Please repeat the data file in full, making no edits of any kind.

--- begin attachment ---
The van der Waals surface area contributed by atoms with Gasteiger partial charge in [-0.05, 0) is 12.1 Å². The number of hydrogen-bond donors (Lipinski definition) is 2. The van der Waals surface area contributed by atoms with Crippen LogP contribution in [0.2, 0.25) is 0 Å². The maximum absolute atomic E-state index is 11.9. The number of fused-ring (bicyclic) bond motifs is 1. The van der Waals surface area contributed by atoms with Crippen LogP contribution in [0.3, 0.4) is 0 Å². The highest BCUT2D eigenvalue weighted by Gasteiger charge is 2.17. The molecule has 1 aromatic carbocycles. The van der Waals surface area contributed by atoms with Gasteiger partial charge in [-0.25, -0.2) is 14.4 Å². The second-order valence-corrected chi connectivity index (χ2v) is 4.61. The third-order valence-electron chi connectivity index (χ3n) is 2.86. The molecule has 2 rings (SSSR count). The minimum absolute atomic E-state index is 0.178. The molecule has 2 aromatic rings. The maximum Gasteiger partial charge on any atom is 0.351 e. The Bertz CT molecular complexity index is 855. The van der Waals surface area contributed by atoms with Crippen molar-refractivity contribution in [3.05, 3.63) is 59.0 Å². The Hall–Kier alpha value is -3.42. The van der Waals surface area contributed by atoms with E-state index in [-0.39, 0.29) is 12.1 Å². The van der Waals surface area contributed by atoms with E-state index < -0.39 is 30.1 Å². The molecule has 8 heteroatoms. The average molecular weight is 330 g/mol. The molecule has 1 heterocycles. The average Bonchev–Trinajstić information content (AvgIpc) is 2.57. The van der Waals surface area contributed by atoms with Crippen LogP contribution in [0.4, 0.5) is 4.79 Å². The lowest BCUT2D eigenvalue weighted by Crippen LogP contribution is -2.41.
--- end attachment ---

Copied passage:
The van der Waals surface area contributed by atoms with Gasteiger partial charge in [-0.05, 0) is 12.1 Å². The number of hydrogen-bond donors (Lipinski definition) is 2. The van der Waals surface area contributed by atoms with Crippen LogP contribution in [0.2, 0.25) is 0 Å². The maximum absolute atomic E-state index is 11.9. The number of fused-ring (bicyclic) bond motifs is 1. The van der Waals surface area contributed by atoms with Crippen LogP contribution in [0.3, 0.4) is 0 Å². The highest BCUT2D eigenvalue weighted by Gasteiger charge is 2.17. The molecule has 1 aromatic carbocycles. The van der Waals surface area contributed by atoms with Gasteiger partial charge in [-0.25, -0.2) is 14.4 Å². The second-order valence-corrected chi connectivity index (χ2v) is 4.61. The third-order valence-electron chi connectivity index (χ3n) is 2.86. The molecule has 2 rings (SSSR count). The minimum absolute atomic E-state index is 0.178. The molecule has 2 aromatic rings. The maximum Gasteiger partial charge on any atom is 0.351 e. The Bertz CT molecular complexity index is 855. The van der Waals surface area contributed by atoms with Crippen molar-refractivity contribution in [3.05, 3.63) is 59.0 Å². The Hall–Kier alpha value is -3.42. The van der Waals surface area contributed by atoms with E-state index in [-0.39, 0.29) is 12.1 Å². The van der Waals surface area contributed by atoms with E-state index < -0.39 is 30.1 Å². The molecule has 8 heteroatoms. The average molecular weight is 330 g/mol. The molecule has 1 heterocycles. The average Bonchev–Trinajstić information content (AvgIpc) is 2.57. The van der Waals surface area contributed by atoms with Crippen LogP contribution in [0.4, 0.5) is 4.79 Å². The lowest BCUT2D eigenvalue weighted by Crippen LogP contribution is -2.41.